Friday, January 16, 2004

So often, we're assured by our little warm-hearted liberal friends that "human nature is basically good." My response to that is usually to ask them if they have locks on their doors, and if so, why. I haven't gotten a coherent answer yet. But it does demonstrate the power of a pithy aphorism against all contrary evidence.

A recent little picture of human nature: last weekend in College Station, Texas, somebody discovered that an ATM machine gave him twice as much money as he had asked for--and a receipt that didn't show it. According to KBTX-TV in College Station:
....[T]he word spread like wildfire and before long there was a line of people waiting for the handout.

No telling how long this was going on when a police officer noticed a long line gathering at five o'clock Saturday morning at that machine. He noticed the users putting their coats over their heads as not to be identified by the photograph device built into the machine. Like many others, one woman received $1,000 after requesting just $500.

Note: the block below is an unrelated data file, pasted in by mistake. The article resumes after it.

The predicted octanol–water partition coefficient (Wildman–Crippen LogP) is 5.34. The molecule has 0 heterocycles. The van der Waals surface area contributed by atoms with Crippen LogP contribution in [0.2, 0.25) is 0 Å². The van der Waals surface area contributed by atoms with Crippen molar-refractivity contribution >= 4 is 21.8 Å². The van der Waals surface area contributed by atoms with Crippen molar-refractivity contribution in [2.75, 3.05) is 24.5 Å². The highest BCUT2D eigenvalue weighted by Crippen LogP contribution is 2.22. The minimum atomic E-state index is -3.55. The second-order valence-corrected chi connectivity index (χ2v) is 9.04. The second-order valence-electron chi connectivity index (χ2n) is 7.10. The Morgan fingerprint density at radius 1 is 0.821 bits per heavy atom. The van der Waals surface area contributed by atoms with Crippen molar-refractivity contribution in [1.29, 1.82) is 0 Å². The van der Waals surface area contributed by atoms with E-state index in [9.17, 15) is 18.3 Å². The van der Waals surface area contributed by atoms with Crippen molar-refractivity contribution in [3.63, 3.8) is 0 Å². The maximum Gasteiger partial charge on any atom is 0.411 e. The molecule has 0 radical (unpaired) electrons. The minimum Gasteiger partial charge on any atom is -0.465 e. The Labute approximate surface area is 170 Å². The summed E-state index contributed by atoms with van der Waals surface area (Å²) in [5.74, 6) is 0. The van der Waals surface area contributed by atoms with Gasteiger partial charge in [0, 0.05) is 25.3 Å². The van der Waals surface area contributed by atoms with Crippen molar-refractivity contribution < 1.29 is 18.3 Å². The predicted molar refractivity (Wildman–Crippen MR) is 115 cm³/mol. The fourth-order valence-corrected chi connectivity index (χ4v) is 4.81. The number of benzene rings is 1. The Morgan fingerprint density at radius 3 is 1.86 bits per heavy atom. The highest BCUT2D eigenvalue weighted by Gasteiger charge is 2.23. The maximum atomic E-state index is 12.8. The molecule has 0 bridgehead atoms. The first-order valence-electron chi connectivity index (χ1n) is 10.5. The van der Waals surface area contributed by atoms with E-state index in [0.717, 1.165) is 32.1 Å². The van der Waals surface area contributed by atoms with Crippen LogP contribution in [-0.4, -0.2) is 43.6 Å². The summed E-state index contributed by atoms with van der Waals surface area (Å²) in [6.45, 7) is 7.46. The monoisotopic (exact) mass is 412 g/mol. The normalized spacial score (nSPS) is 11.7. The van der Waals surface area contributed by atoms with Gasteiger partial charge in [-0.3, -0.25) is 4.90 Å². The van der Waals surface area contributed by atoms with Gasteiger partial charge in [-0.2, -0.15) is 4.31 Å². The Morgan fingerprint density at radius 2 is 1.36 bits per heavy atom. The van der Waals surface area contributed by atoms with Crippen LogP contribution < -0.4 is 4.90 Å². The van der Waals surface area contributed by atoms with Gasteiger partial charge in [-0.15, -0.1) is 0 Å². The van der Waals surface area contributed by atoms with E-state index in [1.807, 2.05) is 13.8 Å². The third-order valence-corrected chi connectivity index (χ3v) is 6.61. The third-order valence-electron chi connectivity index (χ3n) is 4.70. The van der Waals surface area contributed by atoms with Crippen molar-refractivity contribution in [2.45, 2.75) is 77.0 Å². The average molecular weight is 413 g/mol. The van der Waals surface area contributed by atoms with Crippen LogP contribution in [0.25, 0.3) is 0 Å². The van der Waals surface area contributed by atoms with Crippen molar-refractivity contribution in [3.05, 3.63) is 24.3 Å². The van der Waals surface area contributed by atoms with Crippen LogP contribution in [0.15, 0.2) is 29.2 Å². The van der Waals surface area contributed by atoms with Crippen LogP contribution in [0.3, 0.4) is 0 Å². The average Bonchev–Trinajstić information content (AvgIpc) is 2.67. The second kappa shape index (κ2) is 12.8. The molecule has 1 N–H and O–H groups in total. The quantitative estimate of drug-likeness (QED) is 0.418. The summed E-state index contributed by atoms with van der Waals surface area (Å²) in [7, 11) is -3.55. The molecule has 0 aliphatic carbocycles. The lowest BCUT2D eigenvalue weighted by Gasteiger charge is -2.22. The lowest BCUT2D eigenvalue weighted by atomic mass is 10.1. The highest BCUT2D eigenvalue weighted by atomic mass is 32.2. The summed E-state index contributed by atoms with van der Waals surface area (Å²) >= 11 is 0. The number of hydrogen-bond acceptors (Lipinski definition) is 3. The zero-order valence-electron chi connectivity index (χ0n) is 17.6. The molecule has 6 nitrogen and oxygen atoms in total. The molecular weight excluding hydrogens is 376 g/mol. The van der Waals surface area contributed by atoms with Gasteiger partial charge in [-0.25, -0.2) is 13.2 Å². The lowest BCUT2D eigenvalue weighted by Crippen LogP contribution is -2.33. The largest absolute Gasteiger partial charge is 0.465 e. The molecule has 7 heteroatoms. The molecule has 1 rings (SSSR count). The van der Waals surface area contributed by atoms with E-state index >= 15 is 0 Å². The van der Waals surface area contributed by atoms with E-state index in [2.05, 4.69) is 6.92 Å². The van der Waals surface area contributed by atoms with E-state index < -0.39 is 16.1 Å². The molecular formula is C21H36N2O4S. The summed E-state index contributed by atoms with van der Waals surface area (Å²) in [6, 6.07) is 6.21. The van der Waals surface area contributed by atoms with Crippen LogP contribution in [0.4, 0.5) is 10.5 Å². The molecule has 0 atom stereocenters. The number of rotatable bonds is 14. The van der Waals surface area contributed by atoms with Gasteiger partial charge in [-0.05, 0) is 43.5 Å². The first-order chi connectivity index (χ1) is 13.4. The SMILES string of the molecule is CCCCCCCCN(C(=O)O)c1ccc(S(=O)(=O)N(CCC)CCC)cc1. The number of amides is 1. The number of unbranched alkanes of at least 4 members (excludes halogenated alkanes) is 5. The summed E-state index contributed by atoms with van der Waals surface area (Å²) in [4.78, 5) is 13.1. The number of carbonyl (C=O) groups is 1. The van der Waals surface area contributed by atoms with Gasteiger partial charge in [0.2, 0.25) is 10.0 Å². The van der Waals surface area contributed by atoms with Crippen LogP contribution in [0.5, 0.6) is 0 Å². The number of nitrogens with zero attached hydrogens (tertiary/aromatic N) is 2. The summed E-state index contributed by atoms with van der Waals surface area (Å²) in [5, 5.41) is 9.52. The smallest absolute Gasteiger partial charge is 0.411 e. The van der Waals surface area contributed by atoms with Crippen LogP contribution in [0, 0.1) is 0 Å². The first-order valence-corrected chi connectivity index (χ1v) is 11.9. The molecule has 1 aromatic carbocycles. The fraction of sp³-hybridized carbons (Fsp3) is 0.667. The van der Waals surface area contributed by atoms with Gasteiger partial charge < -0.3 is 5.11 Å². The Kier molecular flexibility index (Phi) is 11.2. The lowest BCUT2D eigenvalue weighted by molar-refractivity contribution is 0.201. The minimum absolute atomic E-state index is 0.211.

Asked by police if she thought she was doing anything wrong, she said "being a broke college student, I had to take the chance." She told investigators that a friend called her at two o'clock in the morning to let her know about the ATM.
It seems to have escaped these geniuses that not being photographed by the machine still won't negate the fact that they put their bank card into it.

Now of course, none of us are naive enough to think this incident wouldn't happen. But if human nature is basically good, how is it possible that not a single person called the police to tell them there was a problem with the machine?

Even more scary: Some who read this will think "What's the big deal? I would've probably taken the money too."

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